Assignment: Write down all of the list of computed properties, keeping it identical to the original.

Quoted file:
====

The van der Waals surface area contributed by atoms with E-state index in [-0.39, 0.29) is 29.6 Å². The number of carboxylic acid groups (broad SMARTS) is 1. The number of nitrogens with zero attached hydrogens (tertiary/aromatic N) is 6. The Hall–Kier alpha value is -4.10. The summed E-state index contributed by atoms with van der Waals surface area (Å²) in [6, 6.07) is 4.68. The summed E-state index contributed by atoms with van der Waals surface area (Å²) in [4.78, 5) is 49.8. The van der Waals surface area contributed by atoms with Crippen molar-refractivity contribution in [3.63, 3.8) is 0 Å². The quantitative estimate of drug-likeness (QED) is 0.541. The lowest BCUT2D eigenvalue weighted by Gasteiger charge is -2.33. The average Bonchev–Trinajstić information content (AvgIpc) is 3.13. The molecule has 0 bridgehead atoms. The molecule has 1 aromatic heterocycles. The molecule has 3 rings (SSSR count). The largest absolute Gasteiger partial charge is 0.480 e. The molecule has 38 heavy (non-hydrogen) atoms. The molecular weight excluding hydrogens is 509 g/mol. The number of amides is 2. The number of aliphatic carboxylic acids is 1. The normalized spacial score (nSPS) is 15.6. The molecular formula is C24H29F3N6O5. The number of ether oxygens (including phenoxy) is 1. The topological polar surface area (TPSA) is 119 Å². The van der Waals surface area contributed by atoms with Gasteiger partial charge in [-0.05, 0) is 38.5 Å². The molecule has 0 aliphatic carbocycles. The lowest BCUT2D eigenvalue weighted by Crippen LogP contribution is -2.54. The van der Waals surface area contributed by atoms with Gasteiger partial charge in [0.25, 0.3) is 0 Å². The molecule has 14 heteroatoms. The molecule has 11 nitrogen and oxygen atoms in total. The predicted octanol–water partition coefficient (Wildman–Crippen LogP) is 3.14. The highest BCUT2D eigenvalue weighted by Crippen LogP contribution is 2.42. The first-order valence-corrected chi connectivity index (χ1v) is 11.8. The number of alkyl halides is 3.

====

The van der Waals surface area contributed by atoms with E-state index in [-0.39, 0.29) is 29.6 Å². The number of carboxylic acid groups (broad SMARTS) is 1. The number of nitrogens with zero attached hydrogens (tertiary/aromatic N) is 6. The Hall–Kier alpha value is -4.10. The summed E-state index contributed by atoms with van der Waals surface area (Å²) in [6, 6.07) is 4.68. The summed E-state index contributed by atoms with van der Waals surface area (Å²) in [4.78, 5) is 49.8. The van der Waals surface area contributed by atoms with Crippen molar-refractivity contribution in [3.63, 3.8) is 0 Å². The quantitative estimate of drug-likeness (QED) is 0.541. The lowest BCUT2D eigenvalue weighted by Gasteiger charge is -2.33. The average Bonchev–Trinajstić information content (AvgIpc) is 3.13. The molecule has 0 bridgehead atoms. The molecule has 1 aromatic heterocycles. The molecule has 3 rings (SSSR count). The largest absolute Gasteiger partial charge is 0.480 e. The molecule has 38 heavy (non-hydrogen) atoms. The molecular weight excluding hydrogens is 509 g/mol. The number of amides is 2. The number of aliphatic carboxylic acids is 1. The normalized spacial score (nSPS) is 15.6. The molecular formula is C24H29F3N6O5. The number of ether oxygens (including phenoxy) is 1. The topological polar surface area (TPSA) is 119 Å². The van der Waals surface area contributed by atoms with Gasteiger partial charge in [-0.05, 0) is 38.5 Å². The molecule has 0 aliphatic carbocycles. The lowest BCUT2D eigenvalue weighted by Crippen LogP contribution is -2.54. The van der Waals surface area contributed by atoms with Gasteiger partial charge in [0.25, 0.3) is 0 Å². The molecule has 14 heteroatoms. The molecule has 11 nitrogen and oxygen atoms in total. The predicted octanol–water partition coefficient (Wildman–Crippen LogP) is 3.14. The highest BCUT2D eigenvalue weighted by Crippen LogP contribution is 2.42. The first-order valence-corrected chi connectivity index (χ1v) is 11.8. The number of alkyl halides is 3.